Morgan earned a Certificate-Diploma from the Pennsylvania Academy of the Fine Arts and an MFA from the University of Pennsylvania, Weitzman School of Design. His work has been exhibited nationally and internationally, including presentations at Ze Zhong Gallery and Dax Art Space, Beijing, Rosenberg+Kaufman Fine Art and Reeves Contemporary (NY), the Minneapolis Institute of Art, Walker Art Center and the Weisman Art Museum (MN), Galerie Resche, Paris, and the Contemporary Art Center, New Orleans. He has received numerous awards, including the North Carolina Arts Council Visual Artist Fellowship, the Art Matters Individual Artist Grant, and the Bush Foundation Individual Artist fellowship.

Exhibition Catalogue

The Katherine E. Nash Gallery has published A Tender Spirit, A Vital Form, the catalogue to accompany the exhibition. The catalogue includes 100 full-page color images of artworks by Arlene Burke-Morgan and Morgan and original essays by Robert Cozzolino, Tia-Simone Gardner, Bill Gaskins, and Nyeema Morgan. The catalogue is distributed worldwide by the University of Minnesota Press and is available at the University of Minnesota Bookstore.

Media Requests

Contact Howard Oransky at horansky@umn.edu


The exhibition is curated by Howard Oransky, Director of the Katherine E. Nash Gallery. The exhibition catalogue was made possible by a generous contribution from the Department of Art, through the Harold Adams Fund. The exhibition is presented with the generous in-kind support of Metropolitan Picture Framing and Wet Paint Artist Materials and Framing.

The Gallery is located in the Regis Center for Art, East Building, 405 21st Avenue So., Minneapolis, MN, 55455. This is in the Arts Quarter area of the West Bank campus.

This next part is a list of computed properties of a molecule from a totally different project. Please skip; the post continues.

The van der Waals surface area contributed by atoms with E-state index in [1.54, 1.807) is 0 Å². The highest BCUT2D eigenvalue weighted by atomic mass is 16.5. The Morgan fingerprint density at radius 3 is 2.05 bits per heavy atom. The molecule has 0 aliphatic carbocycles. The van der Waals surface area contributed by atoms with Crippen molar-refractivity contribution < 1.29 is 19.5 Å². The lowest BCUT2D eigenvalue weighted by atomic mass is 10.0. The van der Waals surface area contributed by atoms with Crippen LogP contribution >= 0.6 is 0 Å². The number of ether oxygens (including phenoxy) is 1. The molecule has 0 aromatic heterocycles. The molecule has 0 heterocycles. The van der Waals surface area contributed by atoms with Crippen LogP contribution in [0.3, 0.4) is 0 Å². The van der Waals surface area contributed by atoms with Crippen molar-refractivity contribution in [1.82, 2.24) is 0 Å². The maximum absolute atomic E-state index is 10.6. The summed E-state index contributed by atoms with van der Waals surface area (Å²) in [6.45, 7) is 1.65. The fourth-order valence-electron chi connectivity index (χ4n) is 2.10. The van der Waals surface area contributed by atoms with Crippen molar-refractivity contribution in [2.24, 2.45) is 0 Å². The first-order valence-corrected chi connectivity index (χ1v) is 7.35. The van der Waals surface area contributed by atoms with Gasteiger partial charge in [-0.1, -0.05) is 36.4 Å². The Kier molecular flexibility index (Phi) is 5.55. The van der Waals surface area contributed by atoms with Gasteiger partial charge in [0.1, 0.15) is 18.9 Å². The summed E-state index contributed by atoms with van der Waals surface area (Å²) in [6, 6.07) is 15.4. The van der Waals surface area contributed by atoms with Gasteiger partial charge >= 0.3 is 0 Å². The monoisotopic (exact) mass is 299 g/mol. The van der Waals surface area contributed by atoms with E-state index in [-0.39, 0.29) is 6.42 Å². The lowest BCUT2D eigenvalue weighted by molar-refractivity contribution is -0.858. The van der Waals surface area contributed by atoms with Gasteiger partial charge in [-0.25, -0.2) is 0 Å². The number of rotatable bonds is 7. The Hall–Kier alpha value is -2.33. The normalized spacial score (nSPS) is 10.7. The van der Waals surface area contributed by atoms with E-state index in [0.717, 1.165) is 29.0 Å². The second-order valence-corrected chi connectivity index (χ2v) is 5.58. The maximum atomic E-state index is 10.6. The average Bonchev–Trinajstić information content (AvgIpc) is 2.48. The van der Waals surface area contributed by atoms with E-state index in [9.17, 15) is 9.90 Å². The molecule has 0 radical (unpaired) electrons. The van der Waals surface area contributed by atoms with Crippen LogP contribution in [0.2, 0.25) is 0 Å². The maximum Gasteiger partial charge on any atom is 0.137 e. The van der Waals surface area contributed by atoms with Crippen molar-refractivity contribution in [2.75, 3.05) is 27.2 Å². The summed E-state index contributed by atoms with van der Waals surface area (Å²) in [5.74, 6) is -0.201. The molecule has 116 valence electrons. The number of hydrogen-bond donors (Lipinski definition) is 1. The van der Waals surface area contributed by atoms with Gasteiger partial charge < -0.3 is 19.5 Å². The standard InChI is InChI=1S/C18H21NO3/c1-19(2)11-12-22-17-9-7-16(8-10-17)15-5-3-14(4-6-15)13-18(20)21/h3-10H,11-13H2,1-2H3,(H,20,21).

Open: Tuesday and Friday, 11 am – 5 pm; Wednesday and Thursday, 11 am – 7 pm; Saturday, 11 am – 3 pm. Closed: Sunday and Monday. Regis Center for Art is U-Card access only; please call the Gallery Attendant Desk for entry.

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Learn more about the parking options below:

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Regis Center for Art is accessible to visitors who use mobility devices or prefer to avoid stairs. Service animals are welcome in the gallery.

A fully accessible, gender neutral restroom is available on the 2nd floor of the Regis Center for Art (West). To access this restroom, take the elevator to the 2nd floor and proceed across the skyway towards Regis West. As you exit the skyway the restroom will be directly across from you. Fully accessible gendered restrooms are located directly to the left hand side when exiting the gallery on the first floor of Regis Center for Art (East).

Large bags and backpacks must be left at the gallery front desk with the attendant. In order to protect the art, no food or drink is allowed in the gallery.


The Katherine E. Nash Gallery is a research laboratory for the practice and interpretation of the visual arts


We believe the visual arts have the capacity to interpret, critique, and expand on all of human experience. Our engagement with the visual arts helps us to discover who we are and understand our relationships to each other and society.

The Katherine E. Nash Gallery will be a center of discourse on the practice of visual art and its relationship to culture and community — a place where we examine our assumptions about the past and suggest possibilities for the future.

The Nash Gallery will play an indispensable role in the educational development of students, faculty, staff, and the community.


Professor Katherine "Katy" E. Nash (1910–1982), a faculty member of the Department of Art from 1961–1976, proposed that the Student Union create a university art gallery. Founded in 1979, the gallery moved to its current location in the Regis Center for Art in 2003. Learn more about the remarkable life and work of Professor Nash.